A court in Madrid has struck down a national government order that imposed a partial lockdown in the Spanish capital and its suburbs, siding with regional officials who had resisted stricter measures against one of Europe’s most worrying virus clusters.
The judges say that travel restrictions in and out of the cities and other limitations might be necessary to fight the spread of the virus but that under the current legal form they were violating residents’ “fundamental rights and freedoms.”
Thursday’s decision means that police will not be able to fine people for leaving their municipalities or businesses that want to close later than 10pm for shops and 11pm for restaurants and bars.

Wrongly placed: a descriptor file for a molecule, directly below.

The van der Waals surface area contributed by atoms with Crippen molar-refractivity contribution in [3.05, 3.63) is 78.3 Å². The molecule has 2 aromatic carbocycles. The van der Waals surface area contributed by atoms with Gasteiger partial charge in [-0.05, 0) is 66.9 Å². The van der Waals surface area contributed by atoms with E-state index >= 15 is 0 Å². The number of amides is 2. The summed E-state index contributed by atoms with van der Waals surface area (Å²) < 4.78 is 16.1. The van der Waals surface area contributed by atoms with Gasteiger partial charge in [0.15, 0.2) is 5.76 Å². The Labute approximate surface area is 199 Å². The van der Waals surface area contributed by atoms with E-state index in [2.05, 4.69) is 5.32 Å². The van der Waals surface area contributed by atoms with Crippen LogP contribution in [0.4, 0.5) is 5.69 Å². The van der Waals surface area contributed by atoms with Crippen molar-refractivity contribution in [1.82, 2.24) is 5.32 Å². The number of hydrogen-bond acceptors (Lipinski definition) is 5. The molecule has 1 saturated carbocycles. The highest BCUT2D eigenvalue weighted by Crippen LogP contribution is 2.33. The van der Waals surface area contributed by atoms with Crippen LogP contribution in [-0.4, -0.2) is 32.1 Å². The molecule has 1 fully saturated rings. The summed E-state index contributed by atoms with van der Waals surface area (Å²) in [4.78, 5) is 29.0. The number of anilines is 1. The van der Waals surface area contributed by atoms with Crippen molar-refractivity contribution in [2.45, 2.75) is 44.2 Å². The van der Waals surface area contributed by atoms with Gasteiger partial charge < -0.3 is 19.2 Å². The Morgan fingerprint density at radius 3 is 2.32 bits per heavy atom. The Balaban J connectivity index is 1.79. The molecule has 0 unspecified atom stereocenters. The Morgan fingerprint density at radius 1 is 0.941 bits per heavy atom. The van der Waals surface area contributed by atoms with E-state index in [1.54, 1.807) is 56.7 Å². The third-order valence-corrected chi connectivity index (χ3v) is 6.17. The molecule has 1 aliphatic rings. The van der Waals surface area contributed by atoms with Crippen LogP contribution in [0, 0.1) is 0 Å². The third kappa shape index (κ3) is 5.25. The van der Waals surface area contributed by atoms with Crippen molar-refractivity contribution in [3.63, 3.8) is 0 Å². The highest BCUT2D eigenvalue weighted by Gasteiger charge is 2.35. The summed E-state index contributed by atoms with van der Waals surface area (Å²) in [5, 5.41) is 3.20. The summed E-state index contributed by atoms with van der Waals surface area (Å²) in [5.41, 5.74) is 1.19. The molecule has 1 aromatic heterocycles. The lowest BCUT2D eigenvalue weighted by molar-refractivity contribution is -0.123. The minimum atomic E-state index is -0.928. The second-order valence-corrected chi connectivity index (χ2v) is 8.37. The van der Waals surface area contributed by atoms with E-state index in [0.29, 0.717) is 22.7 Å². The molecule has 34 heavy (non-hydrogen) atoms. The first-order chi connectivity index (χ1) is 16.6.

It also leaves 4.8 million residents in Madrid and nine suburban towns wondering whether they can travel to other parts of Spain over a long weekend extended by Monday’s national day celebration.
The situation in Madrid has been at the center of a political impasse between Spain’s regional and national authorities that has irked many people, who see more partisan strategy afoot than real action against the pandemic.
Speaking at a parliamentary commission, Health Minister Salvador Illa pledged to “take the judicial decisions that better protect health.”
The Madrid region has a 14-day infection rate of 591 coronavirus cases per 100,000 residents, more than twice Spain’s national average of 257 and five times the European average rate of 113 for the week ending September 27.